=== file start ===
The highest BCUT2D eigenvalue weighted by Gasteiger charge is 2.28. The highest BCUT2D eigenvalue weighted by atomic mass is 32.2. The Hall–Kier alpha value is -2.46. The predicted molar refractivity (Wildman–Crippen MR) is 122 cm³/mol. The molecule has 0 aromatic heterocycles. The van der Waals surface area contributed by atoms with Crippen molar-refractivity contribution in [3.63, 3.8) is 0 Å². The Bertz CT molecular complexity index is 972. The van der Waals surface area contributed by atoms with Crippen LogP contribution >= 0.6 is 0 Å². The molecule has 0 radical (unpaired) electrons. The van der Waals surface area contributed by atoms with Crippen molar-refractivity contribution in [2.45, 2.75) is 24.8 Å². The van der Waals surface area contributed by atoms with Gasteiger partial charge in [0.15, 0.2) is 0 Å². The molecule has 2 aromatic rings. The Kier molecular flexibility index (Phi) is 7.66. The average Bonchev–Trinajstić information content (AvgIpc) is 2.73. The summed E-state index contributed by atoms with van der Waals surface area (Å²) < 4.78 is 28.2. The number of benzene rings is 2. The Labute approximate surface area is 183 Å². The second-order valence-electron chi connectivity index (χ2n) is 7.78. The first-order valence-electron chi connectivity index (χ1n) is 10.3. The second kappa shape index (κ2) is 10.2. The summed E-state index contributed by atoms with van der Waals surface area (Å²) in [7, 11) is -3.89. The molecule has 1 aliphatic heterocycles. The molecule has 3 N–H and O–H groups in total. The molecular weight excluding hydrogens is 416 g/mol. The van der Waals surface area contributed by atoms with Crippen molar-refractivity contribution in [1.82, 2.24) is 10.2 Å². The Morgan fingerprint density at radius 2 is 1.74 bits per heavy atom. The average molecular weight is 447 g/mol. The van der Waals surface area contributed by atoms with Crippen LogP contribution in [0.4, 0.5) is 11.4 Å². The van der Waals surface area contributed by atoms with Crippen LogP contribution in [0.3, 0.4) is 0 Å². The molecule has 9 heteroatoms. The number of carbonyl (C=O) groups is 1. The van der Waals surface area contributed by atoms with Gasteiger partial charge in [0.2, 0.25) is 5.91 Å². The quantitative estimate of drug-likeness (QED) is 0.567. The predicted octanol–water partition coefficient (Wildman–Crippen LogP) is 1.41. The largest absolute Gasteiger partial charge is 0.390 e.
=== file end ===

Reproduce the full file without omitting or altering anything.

The highest BCUT2D eigenvalue weighted by Gasteiger charge is 2.28. The highest BCUT2D eigenvalue weighted by atomic mass is 32.2. The Hall–Kier alpha value is -2.46. The predicted molar refractivity (Wildman–Crippen MR) is 122 cm³/mol. The molecule has 0 aromatic heterocycles. The van der Waals surface area contributed by atoms with Crippen molar-refractivity contribution in [3.63, 3.8) is 0 Å². The Bertz CT molecular complexity index is 972. The van der Waals surface area contributed by atoms with Crippen LogP contribution >= 0.6 is 0 Å². The molecule has 0 radical (unpaired) electrons. The van der Waals surface area contributed by atoms with Crippen molar-refractivity contribution in [2.45, 2.75) is 24.8 Å². The van der Waals surface area contributed by atoms with Gasteiger partial charge in [0.15, 0.2) is 0 Å². The molecule has 2 aromatic rings. The Kier molecular flexibility index (Phi) is 7.66. The average Bonchev–Trinajstić information content (AvgIpc) is 2.73. The summed E-state index contributed by atoms with van der Waals surface area (Å²) < 4.78 is 28.2. The number of benzene rings is 2. The Labute approximate surface area is 183 Å². The second-order valence-electron chi connectivity index (χ2n) is 7.78. The first-order valence-electron chi connectivity index (χ1n) is 10.3. The second kappa shape index (κ2) is 10.2. The summed E-state index contributed by atoms with van der Waals surface area (Å²) in [7, 11) is -3.89. The molecule has 1 aliphatic heterocycles. The molecule has 3 N–H and O–H groups in total. The molecular weight excluding hydrogens is 416 g/mol. The van der Waals surface area contributed by atoms with Crippen molar-refractivity contribution in [1.82, 2.24) is 10.2 Å². The Morgan fingerprint density at radius 2 is 1.74 bits per heavy atom. The average molecular weight is 447 g/mol. The van der Waals surface area contributed by atoms with Crippen LogP contribution in [0.4, 0.5) is 11.4 Å². The van der Waals surface area contributed by atoms with Crippen LogP contribution in [0.3, 0.4) is 0 Å². The molecule has 9 heteroatoms. The number of carbonyl (C=O) groups is 1. The van der Waals surface area contributed by atoms with Gasteiger partial charge in [0.2, 0.25) is 5.91 Å². The quantitative estimate of drug-likeness (QED) is 0.567. The predicted octanol–water partition coefficient (Wildman–Crippen LogP) is 1.41. The largest absolute Gasteiger partial charge is 0.390 e.